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President Trump is winning barely against the self-avowed socialist Senator from Vermont, Bernie Sanders. Both men are tied with Independents (41%). The big problem for Sanders is that he does not do as well with women as Biden (Sanders leads 47% to 42%). As for age, Sanders does best with younger voters aged 18-29 (Sanders leads 50% to 37%) and aged 18-24 (Sanders leads 51% to 39%) but Trump makes the race close with voters aged 35-54 (both tied at 47%) and aged 30-49 (Sanders leads 47% to 45%).

As has been the case the last few months, Trump's numbers have steadily climbed among suburban voters (Trump leads 49% to 41%) and suburban women (Trump leads 50% to 37%). The president is also winning a majority of consumer voters- weekly Walmart Shoppers (Trump leads 55% to 36%), NASCAR fans (Trump leads 54% to 37%) and weekly Amazon Shoppers, (Trump leads 55% to 41%) while Sanders does well with urban voters such as large city (Sanders leads 50% to 40%) and medium city voters (Sanders leads 53% to 42%), except urban men (Trump leads 51% to 45%) who typically lean Trump.

Coincidentally, since the House impeachment and Senate trial, Trump's job approval rating and numbers against his Democratic rivals have improved with Independents, suburban voters and suburban women.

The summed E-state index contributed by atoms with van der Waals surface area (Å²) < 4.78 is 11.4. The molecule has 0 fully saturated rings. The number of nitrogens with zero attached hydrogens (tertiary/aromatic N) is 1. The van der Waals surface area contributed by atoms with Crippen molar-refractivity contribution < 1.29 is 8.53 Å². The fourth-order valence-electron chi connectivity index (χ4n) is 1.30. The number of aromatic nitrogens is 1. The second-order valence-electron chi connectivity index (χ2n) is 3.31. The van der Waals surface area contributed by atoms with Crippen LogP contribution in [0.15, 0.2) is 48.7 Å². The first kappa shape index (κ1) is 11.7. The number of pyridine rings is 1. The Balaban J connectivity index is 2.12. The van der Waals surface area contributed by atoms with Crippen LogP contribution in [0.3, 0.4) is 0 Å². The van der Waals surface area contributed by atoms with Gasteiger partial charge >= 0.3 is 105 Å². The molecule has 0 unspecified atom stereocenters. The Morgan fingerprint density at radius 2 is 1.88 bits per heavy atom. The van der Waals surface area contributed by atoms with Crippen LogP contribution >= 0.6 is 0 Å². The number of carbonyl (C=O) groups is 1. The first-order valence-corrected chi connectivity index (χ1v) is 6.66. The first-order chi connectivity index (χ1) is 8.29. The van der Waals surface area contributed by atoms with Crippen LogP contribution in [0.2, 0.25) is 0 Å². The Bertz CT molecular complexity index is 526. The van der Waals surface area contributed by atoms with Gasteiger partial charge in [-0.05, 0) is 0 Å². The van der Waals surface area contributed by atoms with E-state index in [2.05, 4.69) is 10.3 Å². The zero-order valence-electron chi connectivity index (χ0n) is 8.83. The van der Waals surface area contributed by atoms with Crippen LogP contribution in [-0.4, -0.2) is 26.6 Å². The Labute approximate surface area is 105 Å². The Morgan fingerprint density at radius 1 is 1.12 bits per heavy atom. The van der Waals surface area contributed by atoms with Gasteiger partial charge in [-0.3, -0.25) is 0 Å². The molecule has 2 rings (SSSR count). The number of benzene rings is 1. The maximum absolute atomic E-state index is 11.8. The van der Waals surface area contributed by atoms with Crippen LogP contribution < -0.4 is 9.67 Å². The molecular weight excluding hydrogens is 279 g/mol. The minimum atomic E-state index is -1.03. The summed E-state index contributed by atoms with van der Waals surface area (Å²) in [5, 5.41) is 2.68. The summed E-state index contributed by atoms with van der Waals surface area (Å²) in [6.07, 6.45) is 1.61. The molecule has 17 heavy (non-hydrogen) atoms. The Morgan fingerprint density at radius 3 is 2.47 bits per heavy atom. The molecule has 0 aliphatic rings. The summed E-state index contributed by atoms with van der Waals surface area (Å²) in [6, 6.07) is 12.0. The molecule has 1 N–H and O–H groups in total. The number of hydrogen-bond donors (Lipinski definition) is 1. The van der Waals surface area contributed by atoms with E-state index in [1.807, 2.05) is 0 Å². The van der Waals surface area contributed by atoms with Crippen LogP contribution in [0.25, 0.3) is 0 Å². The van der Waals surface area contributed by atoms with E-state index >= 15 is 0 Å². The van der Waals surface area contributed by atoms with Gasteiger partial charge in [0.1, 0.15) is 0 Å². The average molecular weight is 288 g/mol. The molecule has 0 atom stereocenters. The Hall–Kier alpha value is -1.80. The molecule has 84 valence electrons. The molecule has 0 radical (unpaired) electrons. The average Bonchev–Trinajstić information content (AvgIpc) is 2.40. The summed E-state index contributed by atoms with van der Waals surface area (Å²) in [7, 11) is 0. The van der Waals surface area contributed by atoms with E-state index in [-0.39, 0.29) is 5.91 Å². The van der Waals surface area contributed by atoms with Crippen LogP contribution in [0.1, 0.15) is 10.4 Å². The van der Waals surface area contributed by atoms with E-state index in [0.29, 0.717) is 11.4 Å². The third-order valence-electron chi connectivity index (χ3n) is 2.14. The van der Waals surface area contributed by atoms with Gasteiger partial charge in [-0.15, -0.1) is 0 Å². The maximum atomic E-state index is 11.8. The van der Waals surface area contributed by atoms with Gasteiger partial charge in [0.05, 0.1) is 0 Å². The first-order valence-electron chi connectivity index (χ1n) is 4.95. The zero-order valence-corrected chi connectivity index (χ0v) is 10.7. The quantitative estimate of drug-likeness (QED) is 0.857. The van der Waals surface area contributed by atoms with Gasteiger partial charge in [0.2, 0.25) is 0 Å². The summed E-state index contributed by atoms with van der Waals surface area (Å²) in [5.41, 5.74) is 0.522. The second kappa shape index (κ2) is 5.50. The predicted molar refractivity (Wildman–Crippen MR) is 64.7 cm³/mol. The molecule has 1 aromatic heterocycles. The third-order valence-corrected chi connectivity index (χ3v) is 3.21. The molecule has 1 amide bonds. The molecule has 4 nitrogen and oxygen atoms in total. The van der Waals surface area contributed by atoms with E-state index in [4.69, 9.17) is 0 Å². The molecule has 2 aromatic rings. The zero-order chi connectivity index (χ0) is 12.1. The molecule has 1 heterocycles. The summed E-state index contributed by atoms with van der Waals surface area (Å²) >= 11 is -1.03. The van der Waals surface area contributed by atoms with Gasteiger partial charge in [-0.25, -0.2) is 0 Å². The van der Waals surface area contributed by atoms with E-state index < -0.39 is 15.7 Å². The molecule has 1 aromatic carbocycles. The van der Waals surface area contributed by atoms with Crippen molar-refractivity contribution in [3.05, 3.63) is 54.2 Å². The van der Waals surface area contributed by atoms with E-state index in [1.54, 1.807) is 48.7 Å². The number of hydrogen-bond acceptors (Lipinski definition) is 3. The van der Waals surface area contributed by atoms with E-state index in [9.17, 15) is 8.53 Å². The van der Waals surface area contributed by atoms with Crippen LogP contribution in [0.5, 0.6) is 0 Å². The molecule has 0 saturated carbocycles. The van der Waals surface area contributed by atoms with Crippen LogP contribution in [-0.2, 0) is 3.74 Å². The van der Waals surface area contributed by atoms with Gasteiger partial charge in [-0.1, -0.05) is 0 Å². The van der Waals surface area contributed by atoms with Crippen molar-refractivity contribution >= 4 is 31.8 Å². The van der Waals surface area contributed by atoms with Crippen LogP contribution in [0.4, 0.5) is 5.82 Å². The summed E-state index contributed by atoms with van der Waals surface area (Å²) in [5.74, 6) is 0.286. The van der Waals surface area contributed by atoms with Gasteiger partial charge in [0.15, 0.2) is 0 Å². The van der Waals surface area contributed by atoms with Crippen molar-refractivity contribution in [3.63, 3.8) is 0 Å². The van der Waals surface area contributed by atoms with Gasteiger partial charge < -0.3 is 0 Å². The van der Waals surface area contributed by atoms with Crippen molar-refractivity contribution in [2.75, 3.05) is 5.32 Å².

Trump vs. Warren

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When Trump is matched against Senator Elizabeth Warren, Trump does well with his base, as does his Democratic counterpart, but Trump separates himself in that he wins with swing voters, such as, Independents (Trump leads 44% to 35%), suburban voters (Trump leads 49% to 40%), suburban women (Trump leads 51% to 39%), and consumers: weekly Walmart Shoppers (Trump leads 58% to 34%), weekly Amazon Shoppers (Trump leads 57% to 40%), and NASCAR fans (Trump leads 56% to 37%). The president continues to do well with Catholic voters (Trump leads 51% to 43%) and Generation X voters (Trump leads 51% to 44%).

Warren's issue is she cannot attract swing voters like Biden and does not excite younger voters as much as Sanders. She leads Trump among Millennials, born 1980-1995 (Warren leads 46% to 38%) and voters aged 18-24 (Warren leads 48% to 35%) but she does not muster enough cross-over appeal to win over Independents and suburban women versus Trump.

Due to a healthy economy at the moment, Trump is doing well with voters whose personal finances are better off compared with four years ago. This could be an important factor that will play into how voters cast their ballots in the 2020 general election. The economy continues to be the most important presidential issue in our polls.

Trump vs. Klobuchar